For FHL rules to apply on a UK/EEA property, the property must be available 140 days and actually let 70 days.

Assume someone is going away for one week tomorrow, 1 August. Their stay is 1 - 8 August. For the FHL criteria, would you regard that week as 7 days or 8 days? Obviously, if we're looking at nights, it's 7, but the legislation refers to days.

I've never had to ask this before, but am reviewing a potential FHL claim and it looks like it may be under the 70 days if we count each week's stay as 7 days (averaging may not help either).

Logically, my gut feeling is to say it should be 7 days, because:

a) 140 days is effectively 20 weeks

b) 70 days is 10 weeks

c) Presumably, in the above example, someone else may well be coming in for the next week 8 - 15 August, so you would end up double counting the Saturday of departure and arrival, if you took a week's let as 8 days.

I think I'm getting myself more and more confused here and it is Friday afternoon after all and so, would appreciate a second opinion.

## Replies (8)

## Please login or register to join the discussion.

It's a good question

The Taxes Acts are a bit woolly, and there is no definition of day anywhere (I can see no case law, but there might be something tucked away somewhere on something completely unrelated) so it takes it's normal (and woolly) dictionary meaning.

If someone stays 7 nights, the property has been occupied for 8 different days, but presumably less than 168 hours (arrive in the evening and leave in the morning). I can see the argument.

Get a big dictionary, weigh up the risk with the tax take, inform the client and see if they want to give it a punt.

Why should there be double-counting?

The definition refers to days and not weeks. So if a property is let Saturday to Saturday, the fact that there are two different people occupying the property on changeover days is a red herring. As far as I know, there is no requirement that the property must be let midnight to midnight for that day to qualify. Providing it is let on a particular day, that day should count. So a Saturday to Saturday 'week' is 8 days.

But in your example above, you do not count 2 weeks of 8 days each - the property is let 1st to 15th, therefore 15 days.

Thanks for the answers so far

Thanks, both.

Anonymous, yes, I think I was going off on a tangent and getting hopelessly confused.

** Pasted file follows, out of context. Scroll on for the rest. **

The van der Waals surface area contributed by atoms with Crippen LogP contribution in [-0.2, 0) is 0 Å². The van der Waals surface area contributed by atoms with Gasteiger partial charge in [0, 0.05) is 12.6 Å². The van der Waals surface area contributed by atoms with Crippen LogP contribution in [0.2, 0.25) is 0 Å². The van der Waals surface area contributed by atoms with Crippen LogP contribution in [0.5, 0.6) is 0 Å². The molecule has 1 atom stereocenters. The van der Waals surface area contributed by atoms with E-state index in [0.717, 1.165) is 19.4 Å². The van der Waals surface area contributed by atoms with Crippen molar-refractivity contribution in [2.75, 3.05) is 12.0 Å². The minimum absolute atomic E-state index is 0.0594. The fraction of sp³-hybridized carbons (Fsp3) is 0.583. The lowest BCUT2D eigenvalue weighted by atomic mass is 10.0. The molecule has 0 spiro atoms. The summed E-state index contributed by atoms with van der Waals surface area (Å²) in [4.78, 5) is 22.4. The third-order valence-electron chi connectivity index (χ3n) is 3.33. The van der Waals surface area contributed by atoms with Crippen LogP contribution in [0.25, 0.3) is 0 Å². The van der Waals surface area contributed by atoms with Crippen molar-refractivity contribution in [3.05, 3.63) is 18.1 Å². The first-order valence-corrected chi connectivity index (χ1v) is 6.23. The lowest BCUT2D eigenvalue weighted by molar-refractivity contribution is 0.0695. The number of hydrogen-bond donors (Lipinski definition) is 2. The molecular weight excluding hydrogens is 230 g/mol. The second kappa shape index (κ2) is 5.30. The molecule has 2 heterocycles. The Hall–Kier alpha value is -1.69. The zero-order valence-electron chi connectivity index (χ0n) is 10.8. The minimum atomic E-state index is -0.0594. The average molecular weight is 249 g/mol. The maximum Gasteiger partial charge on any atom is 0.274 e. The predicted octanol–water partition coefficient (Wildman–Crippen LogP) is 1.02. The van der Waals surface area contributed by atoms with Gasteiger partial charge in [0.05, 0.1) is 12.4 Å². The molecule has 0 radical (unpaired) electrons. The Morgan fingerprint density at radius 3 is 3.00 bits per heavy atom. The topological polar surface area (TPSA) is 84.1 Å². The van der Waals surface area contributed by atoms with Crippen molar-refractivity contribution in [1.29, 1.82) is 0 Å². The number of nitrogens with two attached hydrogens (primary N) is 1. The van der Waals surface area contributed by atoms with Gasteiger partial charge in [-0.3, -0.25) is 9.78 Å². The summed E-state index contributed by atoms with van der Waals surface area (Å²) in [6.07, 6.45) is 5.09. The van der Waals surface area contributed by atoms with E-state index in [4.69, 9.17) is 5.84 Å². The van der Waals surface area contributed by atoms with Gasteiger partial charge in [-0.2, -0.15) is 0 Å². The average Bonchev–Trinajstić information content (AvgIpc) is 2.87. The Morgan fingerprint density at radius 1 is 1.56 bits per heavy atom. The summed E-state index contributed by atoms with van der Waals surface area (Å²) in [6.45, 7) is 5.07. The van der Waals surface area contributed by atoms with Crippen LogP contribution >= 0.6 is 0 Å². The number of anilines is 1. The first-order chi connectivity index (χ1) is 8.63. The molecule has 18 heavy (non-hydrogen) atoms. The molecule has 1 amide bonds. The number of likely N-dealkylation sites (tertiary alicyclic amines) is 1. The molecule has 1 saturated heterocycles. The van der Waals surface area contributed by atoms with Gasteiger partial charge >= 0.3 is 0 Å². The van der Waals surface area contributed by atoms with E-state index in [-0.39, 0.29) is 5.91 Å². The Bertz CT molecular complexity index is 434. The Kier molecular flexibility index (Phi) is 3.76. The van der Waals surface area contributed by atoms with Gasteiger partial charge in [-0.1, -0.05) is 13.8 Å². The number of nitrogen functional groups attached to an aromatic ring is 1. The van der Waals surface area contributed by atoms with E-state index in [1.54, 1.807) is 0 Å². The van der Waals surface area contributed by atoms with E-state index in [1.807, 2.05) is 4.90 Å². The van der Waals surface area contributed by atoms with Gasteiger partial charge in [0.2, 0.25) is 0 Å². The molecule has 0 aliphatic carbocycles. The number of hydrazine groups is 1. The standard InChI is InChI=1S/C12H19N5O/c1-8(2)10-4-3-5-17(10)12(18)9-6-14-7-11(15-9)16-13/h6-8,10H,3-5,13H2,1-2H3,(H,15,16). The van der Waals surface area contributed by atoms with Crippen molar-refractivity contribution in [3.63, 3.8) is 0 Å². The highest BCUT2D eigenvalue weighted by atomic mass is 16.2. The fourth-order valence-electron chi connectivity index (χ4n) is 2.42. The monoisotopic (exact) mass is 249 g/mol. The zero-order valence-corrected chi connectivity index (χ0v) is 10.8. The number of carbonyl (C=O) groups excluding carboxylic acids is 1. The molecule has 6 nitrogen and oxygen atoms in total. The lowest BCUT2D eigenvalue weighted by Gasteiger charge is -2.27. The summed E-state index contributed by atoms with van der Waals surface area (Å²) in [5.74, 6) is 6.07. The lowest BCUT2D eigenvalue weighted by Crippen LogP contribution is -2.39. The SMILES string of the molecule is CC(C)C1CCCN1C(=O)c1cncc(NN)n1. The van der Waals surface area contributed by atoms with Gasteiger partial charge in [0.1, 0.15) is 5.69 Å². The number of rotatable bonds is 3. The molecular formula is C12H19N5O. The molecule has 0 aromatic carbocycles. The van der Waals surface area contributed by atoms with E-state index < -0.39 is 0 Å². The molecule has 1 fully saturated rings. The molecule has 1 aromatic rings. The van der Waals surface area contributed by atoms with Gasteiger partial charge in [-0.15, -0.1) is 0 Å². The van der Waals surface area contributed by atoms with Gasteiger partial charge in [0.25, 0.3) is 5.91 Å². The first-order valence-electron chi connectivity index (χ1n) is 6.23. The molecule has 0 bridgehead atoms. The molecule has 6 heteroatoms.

But as my client doesn't let the property for normal weeks, they're usually a few days at a time with a few days in between.

I think it may be reasonable to count a Saturday to Saturday as 8 days as you suggest.

I'm not so sure

I think a let from Saturday to Saturday is more likely to be 7 days rather than 8. One of my clients lets a cottage which is typically let on a weekly basis almost continuously. So one visitor leaves on one day and the next comes in later that day. If I used 8 days a week and the cottage was let throughout the year I would land up with 416 days.

Not so sure?

You've made the same mistake and tried to use weeks in your calculation. The rules are specified in days, not weeks. You simply have to calculate the number of days that the property is let. So, if it is let Saturday to Saturday it is let for 8 days. And that is exactly why I went on to explain what would happen if it were let for a full fortnight Saturday to Saturday - of course you wouldn't double-count the middle Saturday (which is what you would do if using 2 8-day weeks) but the property would be let for 15 days. Work it out - if the property is let 1 Jan to 31 Dec, how many days? 365 of course. If let 1 Jan to 1 Jan then by definition 366 days (ignoring the obvious comments about leap years).

I can't see why the simple maths are proving so difficult.

Apologies if I sound niaive here!

Is it out of the question to count half days? Given, say, a (nominally) midday changeover on a Saturday, the incoming tenant would occupy the let for a half-day plus six intervening days and a final half-day making seven days in total, at least in my humble reckoning.

Generally, the tenant would have to sign up in the T&Cs to accept the fact that they have to be out of the premises by, say, 10am and the incomer not allowed in until, say, 2pm on changeover day to allow for cleaning etc.

Someone please correct me if this is completely wrong; or am I about to hear the sound of Stephen Fry's QI klaxon!

Why

do people feel the need to link the letting to particular individuals? The legislation simply requires that the property be let on any given day for that day to count towards the total. It doesn't matter one bit how many people occupy the property, on changeover day or any other day - if the property is let for that day it counts towards the total - end of story.

AA-Ltd

I think it all hinges on the definition of a day. Is it 24 hours (in which case Saturday to Saturday would less than 168 hours so only 6 full days)? Or any part of the day (in which case Saturday to Saturday would be 8 days)?

If the legislation said nights it'd be easy.